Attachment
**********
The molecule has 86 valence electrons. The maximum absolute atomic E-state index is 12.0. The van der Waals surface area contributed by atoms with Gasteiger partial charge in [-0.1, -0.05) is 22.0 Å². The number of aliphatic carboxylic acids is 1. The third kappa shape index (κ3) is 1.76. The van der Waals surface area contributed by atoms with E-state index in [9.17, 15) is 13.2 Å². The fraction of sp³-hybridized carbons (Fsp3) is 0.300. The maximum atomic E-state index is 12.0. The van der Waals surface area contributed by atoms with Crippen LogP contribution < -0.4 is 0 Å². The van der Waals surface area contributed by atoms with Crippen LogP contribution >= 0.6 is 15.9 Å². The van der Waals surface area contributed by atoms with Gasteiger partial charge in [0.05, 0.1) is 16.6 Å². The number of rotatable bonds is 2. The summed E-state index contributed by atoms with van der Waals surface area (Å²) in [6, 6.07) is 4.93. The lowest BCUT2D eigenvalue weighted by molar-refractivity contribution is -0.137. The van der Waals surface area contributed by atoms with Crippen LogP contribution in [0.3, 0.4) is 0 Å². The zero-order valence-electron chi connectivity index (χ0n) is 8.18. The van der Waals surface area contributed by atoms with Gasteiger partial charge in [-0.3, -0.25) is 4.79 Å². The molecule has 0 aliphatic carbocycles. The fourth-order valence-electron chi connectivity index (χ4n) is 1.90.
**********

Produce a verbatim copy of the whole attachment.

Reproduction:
The molecule has 86 valence electrons. The maximum absolute atomic E-state index is 12.0. The van der Waals surface area contributed by atoms with Gasteiger partial charge in [-0.1, -0.05) is 22.0 Å². The number of aliphatic carboxylic acids is 1. The third kappa shape index (κ3) is 1.76. The van der Waals surface area contributed by atoms with E-state index in [9.17, 15) is 13.2 Å². The fraction of sp³-hybridized carbons (Fsp3) is 0.300. The maximum atomic E-state index is 12.0. The van der Waals surface area contributed by atoms with Crippen LogP contribution < -0.4 is 0 Å². The van der Waals surface area contributed by atoms with Crippen LogP contribution >= 0.6 is 15.9 Å². The van der Waals surface area contributed by atoms with Gasteiger partial charge in [0.05, 0.1) is 16.6 Å². The number of rotatable bonds is 2. The summed E-state index contributed by atoms with van der Waals surface area (Å²) in [6, 6.07) is 4.93. The lowest BCUT2D eigenvalue weighted by molar-refractivity contribution is -0.137. The van der Waals surface area contributed by atoms with Crippen LogP contribution in [0.3, 0.4) is 0 Å². The zero-order valence-electron chi connectivity index (χ0n) is 8.18. The van der Waals surface area contributed by atoms with Gasteiger partial charge in [-0.3, -0.25) is 4.79 Å². The molecule has 0 aliphatic carbocycles. The fourth-order valence-electron chi connectivity index (χ4n) is 1.90.